Tuesday, 4 May 2010

Folding helmets

I'm still waiting for the Dahon Pango helmet to appear (actually for sale instead of just in reviews). Folding helmet, sounds like a contradiction in terms doesn't it? But of course a cycle helmet is not really designed as a hard rigid shell, but as a padded shell, which deforms under pressure, and reduces impact on the skull (and more importantly shock and rapid deceleration on the brain inside). The shell doesn't have to be that rigid. The outer shell can provide a limited amount of protection for 'intrusion' injuries (i.e. hitting a point with your head, that could produce a small local hole in the skull), and protects the foam shell in day to day use. Hence folding helmets (like folding bikes) make more sense in practice than intuition. Quite a lot on the science of cycle helmets here (sorry its wikipeadia). In particular one problem with cycle helmets is that they can contribute to 'rotational' injuries, and also increased compulsion to wear cycles (e.g. via legislation) seems to be associated with an increase in fatal accidents. Like many things cycle helmet use can be counter intuitive. However I do wear my helmet nearly all the time (just like I always wear a safety belt when I'm driving). I feel pretty naked if I don't do either. Rather a nice blog entry from that den of cycling danger(!), Copenhagen.

I do have a folding helmet, its called a Stash, it works by folding the sides in, which makes for a smaller package. Its not too bad, but its rather large for my head, and not particularly elegant. I actually don't like it that much in practice due to the fit, and still prefer the skate boarder style helmet I usually use (its also got a smoother outer shell, so ought to be better for rotational injures). The skater style helmet has relatively few ventilation holes, so does provide better protection against intrusion injuries than the usual cycle helmet design (which is really designed for cycle sports - where the cyclist is generating a lot of heat). At least the skater helmet is relatively robust, and I suspect many cycle helmets are damaged when they are carried around, when the think outer membrane is cracked.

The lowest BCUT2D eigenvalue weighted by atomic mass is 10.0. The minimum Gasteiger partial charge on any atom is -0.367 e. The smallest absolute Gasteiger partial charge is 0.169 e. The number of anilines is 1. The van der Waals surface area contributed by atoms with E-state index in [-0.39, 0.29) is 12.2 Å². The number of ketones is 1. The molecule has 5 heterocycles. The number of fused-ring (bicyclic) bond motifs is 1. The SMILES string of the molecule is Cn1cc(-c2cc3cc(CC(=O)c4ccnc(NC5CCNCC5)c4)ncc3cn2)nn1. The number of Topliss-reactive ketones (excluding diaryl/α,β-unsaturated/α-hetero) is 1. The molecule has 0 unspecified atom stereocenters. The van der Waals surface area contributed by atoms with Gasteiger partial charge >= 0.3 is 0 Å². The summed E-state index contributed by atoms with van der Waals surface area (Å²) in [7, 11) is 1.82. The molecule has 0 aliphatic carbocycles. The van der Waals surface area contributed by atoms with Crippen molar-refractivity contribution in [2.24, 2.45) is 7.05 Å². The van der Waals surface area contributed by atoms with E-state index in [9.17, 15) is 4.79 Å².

I do like the Pango's design, which appears to be closely based on a climbing helmet design by Edelrid (the Madillo Foldable Climbing Helmet). A climbing helmet mainly provides protection from falling stones, which can cut or stun a climber. This isn't quite the same as the requirements for a cycle helmet, where the primary aim is to reduce deceleration injures inside the skull. However you can see that the fold design could be adapted to a foam filled helmet.

Images used may be copyright, links in the text point to the sources, and locations where these products are available.

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